FSU Football Player Calls Out Coach's 'Lie' About George Floyd Conversations, Boycotts Workouts

"I went back and forth individually with every player this weekend," Florida State University football coach Mike Norvell told The Athletic

Mike Norvell, Marvin Wilson
Mike Norvell, Marvin Wilson. Photo: Jonathan Bachman/Getty; Chuck Burton/AP/Shutterstock

A Florida State University defensive tackle says he'll boycott practices after he claims the football team's coach lied in an interview about his communications with players surrounding the killing of George Floyd and subsequent protests.

This week, The Athletic's Tashan Reed tweeted quotes from a conversation he had with FSU football coach Mike Norvell about "whether #FSU had 'done anything as a staff to check in with them a little bit more in what may be a challenging time for them on another level?' in the wake of the killing of George Floyd."

Norvell told Reed, "We’ve had a lot of open communication with our team, our players and our coaches. I went back and forth individually with every player this weekend. And that was something that was important to me because this is a heartbreaking time in our country."

"You see hate and you see discrimination," the 38-year-old said. "You see some of the acts that have occurred; I mean, it is a problem. And it's something that we have to stay together and we have to work to get it fixed. I'll continue to share with our guys the platform that they have and the opportunity that is there for them to make a difference, to be an influence and to be able to impact our country in a positive way by the overall mindset and approach of how we treat people to how we respond in situations."

He also said, "I told these guys just how grateful I am to be a part of this journey with them because they are the future."

In response, Marvin Wilson, 21, tweeted that his coach was lying about the individual conversations.

"Man this [s---] did not happen mane," said the player. "We got a generated text that was sent to everybody. There was no one on one talk between us and coach. This is a lie and me and my teammates as a whole are outraged and we will not be working out until further notice 💯."

Jamarcus Chatman, another FSU player, retweeted the comment with the "100" emoji. Other players also retweeted Wilson's tweet.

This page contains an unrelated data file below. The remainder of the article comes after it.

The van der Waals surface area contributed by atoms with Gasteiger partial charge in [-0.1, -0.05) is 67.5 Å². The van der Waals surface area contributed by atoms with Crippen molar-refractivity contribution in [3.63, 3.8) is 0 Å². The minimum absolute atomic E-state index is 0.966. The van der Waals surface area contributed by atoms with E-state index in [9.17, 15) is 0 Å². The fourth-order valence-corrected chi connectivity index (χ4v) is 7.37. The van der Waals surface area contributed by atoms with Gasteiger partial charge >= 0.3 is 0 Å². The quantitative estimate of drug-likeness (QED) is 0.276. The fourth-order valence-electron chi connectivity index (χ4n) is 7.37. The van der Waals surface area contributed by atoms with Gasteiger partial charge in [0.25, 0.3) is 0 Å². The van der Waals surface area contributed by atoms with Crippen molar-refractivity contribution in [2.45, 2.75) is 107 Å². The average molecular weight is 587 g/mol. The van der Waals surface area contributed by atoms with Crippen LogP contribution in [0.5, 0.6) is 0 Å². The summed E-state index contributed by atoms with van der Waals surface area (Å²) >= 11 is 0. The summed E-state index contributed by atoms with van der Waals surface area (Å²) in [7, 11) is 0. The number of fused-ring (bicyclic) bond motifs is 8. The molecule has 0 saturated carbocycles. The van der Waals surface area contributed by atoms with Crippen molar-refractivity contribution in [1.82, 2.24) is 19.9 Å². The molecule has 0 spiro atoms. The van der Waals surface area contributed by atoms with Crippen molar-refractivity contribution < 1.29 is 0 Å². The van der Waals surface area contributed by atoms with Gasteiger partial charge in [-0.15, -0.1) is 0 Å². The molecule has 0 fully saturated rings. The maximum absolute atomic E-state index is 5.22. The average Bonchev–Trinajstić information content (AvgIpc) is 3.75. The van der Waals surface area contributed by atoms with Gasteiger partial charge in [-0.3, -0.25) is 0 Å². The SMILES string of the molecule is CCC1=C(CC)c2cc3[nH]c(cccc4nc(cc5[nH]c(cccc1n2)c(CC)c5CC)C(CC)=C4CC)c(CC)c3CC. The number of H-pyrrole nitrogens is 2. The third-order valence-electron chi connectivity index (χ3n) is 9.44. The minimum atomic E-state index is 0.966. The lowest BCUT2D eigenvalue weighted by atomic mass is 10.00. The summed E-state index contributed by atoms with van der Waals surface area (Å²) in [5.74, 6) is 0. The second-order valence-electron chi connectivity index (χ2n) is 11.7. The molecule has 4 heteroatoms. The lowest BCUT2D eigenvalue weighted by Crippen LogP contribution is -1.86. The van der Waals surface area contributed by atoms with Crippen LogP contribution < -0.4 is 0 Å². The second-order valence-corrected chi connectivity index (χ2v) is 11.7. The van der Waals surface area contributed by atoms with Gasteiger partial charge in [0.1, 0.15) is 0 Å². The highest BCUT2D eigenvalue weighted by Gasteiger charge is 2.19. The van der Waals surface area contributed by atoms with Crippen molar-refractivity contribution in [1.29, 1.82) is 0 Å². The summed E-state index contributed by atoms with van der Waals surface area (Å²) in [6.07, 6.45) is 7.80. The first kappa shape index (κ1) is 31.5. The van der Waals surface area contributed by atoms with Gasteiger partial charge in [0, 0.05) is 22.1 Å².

According to Tallahassee Democrat reporter Curt Weiler, FSU's Director of Athletics David Coburn said that the team had a meeting on Thursday morning in response to Wilson's plan to boycott.

The meeting "was candid and went well," Weiler added.


In a statement provided to PEOPLE by FSU, Norvell said, "I’m proud of Marvin for utilizing his platform to express his reaction to my comments in an earlier interview. Last Saturday evening, I sent a text to each player individually to present an opportunity for open communication with me. Many members of our team chose to respond and have more in-depth conversations about issues and feelings."

"Marvin is right. It was a mistake to use the word 'every,' " continued Norvell. "Particularly at this time, words are important, and I’m sorry. Once again, I am grateful for the opportunity that I was given to speak to our team more in-depth as a result of Marvin being willing to express his feelings. We will continue to communicate and work together to be part of the solution making our world a better place for ALL."

On May 25 — despite being handcuffed and facedown on his stomach — Floyd, who was unarmed, was pinned to the pavement for nearly nine minutes during an arrest. All the while, Floyd could be heard on video groaning in pain. He repeatedly told the officers he couldn't breathe, and at one point, he called out to his mother for help.

Formal criminal charges have been filed in Minnesota against the three other policemen who were present at the time of Floyd's death. The new charges are on aiding and abetting second-degree murder and aiding and abetting second degree manslaughter. They come five days after murder and manslaughter charges were announced against former officer Derek Chauvin.

On Wednesday, Chauvin's third-degree murder charge was also upgraded to second-degree murder.

Footage of the incident sparked widespread outrage and has led to nationwide protests over police brutality against people of color.

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